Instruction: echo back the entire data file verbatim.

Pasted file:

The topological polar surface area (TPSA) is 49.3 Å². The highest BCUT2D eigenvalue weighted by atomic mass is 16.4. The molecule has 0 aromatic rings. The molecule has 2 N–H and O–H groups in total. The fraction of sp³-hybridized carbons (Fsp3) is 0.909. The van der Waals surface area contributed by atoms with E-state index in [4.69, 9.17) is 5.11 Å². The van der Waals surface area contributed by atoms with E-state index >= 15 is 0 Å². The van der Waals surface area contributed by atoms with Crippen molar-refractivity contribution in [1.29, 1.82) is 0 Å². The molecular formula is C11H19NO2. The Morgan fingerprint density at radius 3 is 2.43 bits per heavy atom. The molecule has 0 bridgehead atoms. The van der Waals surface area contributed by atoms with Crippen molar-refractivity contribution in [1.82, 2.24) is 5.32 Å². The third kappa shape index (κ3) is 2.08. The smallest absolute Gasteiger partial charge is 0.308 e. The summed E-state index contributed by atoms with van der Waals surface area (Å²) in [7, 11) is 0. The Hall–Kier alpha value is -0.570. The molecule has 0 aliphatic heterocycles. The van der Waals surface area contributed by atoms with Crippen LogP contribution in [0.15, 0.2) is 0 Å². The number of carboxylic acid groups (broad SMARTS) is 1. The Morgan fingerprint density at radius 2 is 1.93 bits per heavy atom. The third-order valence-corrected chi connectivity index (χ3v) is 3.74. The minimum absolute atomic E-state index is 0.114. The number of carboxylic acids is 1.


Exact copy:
The topological polar surface area (TPSA) is 49.3 Å². The highest BCUT2D eigenvalue weighted by atomic mass is 16.4. The molecule has 0 aromatic rings. The molecule has 2 N–H and O–H groups in total. The fraction of sp³-hybridized carbons (Fsp3) is 0.909. The van der Waals surface area contributed by atoms with E-state index in [4.69, 9.17) is 5.11 Å². The van der Waals surface area contributed by atoms with E-state index >= 15 is 0 Å². The van der Waals surface area contributed by atoms with Crippen molar-refractivity contribution in [1.29, 1.82) is 0 Å². The molecular formula is C11H19NO2. The Morgan fingerprint density at radius 3 is 2.43 bits per heavy atom. The molecule has 0 bridgehead atoms. The van der Waals surface area contributed by atoms with Crippen molar-refractivity contribution in [1.82, 2.24) is 5.32 Å². The third kappa shape index (κ3) is 2.08. The smallest absolute Gasteiger partial charge is 0.308 e. The summed E-state index contributed by atoms with van der Waals surface area (Å²) in [7, 11) is 0. The Hall–Kier alpha value is -0.570. The molecule has 0 aliphatic heterocycles. The van der Waals surface area contributed by atoms with Crippen LogP contribution in [0.15, 0.2) is 0 Å². The number of carboxylic acid groups (broad SMARTS) is 1. The Morgan fingerprint density at radius 2 is 1.93 bits per heavy atom. The third-order valence-corrected chi connectivity index (χ3v) is 3.74. The minimum absolute atomic E-state index is 0.114. The number of carboxylic acids is 1.